The world is still turning. I’m here and not, here and not. I’ve been off doing other things, but this space is never far from my thoughts. Fatigue, and worry, and heat, and overwhelm have kept me from it, and though I am here now, I make no promises for tomorrow or after.
Still, starting again is always a good sign. Being at this desk, typing, and even feeling the faint stirrings of old ideas and passions in the back of my mind is a sign that I’m feeling better. I’m feeling more myself. I’m mentally and physically stable enough to move outside of the present into memories and hopes.
For a short week this was certainly one of the longest in recent months. I was happy to be back at my usual location but coming off of a week spent away from work and coworkers and then returning to small talk, mask wearing, and expectation was jarring. I have another break coming up next week and after I think I’ll avoid taking time off for a long while. The seesawing between strict social distancing and this “new normal” are hard of the psyche.
And this new normal? It isn’t even agreed upon or settled yet, not by far! Every day new decisions are made and every day new anxieties are triggered. I’m dreading the start of the school year, but I’m also eager for it to begin. It’s going to be hard to find a way to stay safe and to keep both the kids and my coworkers safe too, but I’m ready to stop talking about it, fretting over it, speculating about it. I’m ready to get started!
Good things are happening too. I’m growing and learning how to delegate, how to teach, how to mentor others in my new position. I’m also confronting my flaws, bad habits, and toxic traits and working toward making space for others. I’ve spent so long fighting to be seen and heard that I have forgotten how to relinquish space to others. I no longer have to be the center to be secure or respected.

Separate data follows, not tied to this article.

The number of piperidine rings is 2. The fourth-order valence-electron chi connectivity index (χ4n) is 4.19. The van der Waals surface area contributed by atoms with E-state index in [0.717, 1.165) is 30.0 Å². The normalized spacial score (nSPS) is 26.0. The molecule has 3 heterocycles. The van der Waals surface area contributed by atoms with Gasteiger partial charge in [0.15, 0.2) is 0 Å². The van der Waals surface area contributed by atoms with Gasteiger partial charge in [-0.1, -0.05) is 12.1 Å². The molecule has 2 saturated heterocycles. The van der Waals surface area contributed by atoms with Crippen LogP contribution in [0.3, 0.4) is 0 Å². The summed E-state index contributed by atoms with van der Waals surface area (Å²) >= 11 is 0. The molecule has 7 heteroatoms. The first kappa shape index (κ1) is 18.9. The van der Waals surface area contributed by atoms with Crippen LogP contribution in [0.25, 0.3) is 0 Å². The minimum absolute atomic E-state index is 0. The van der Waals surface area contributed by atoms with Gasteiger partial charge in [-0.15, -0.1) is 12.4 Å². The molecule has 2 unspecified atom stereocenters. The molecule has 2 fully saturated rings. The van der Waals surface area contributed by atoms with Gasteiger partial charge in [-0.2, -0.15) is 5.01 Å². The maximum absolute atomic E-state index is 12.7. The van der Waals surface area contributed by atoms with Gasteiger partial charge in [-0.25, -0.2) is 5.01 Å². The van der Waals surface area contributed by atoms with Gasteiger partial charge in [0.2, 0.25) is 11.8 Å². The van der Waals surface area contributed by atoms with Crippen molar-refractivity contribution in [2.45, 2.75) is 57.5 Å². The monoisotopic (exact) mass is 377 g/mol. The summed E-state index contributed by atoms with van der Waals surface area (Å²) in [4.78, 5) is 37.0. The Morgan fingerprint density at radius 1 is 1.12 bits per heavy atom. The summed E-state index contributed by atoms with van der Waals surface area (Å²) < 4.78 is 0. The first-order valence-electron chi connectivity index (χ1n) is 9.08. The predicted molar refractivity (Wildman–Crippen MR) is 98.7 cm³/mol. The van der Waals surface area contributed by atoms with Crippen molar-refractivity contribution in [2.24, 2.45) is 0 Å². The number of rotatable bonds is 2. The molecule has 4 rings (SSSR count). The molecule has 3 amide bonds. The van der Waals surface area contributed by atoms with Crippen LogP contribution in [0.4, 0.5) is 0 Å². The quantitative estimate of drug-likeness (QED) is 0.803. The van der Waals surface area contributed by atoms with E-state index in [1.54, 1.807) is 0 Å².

My health is improving with a new medicine and meal plan that includes hours of intermittent fasting to give my system a rest and plenty of time spent in a state of so little movement and stress that I am reminded of the “rest cure” prescribed to “nervous women” around the turn of the 2th century. It’s helping though and slowly, as I can, I’m returning to my workout routine and personal pursuits.
The world is still more shifting sand than solid stone out there. There is chaos, conflict, and change happening everywhere at every moment and it’s so scary but so exciting too. I’m happy to be alive now, though the old grief of knowing there is so much I won’t get to live through is stronger than ever.
They say living in the present helps relieve death anxiety, but for me paying attention to the present only ever highlights the time ticking away. Luckily, I’ve long since learned to sit with this—and many other—uncomfortable truths.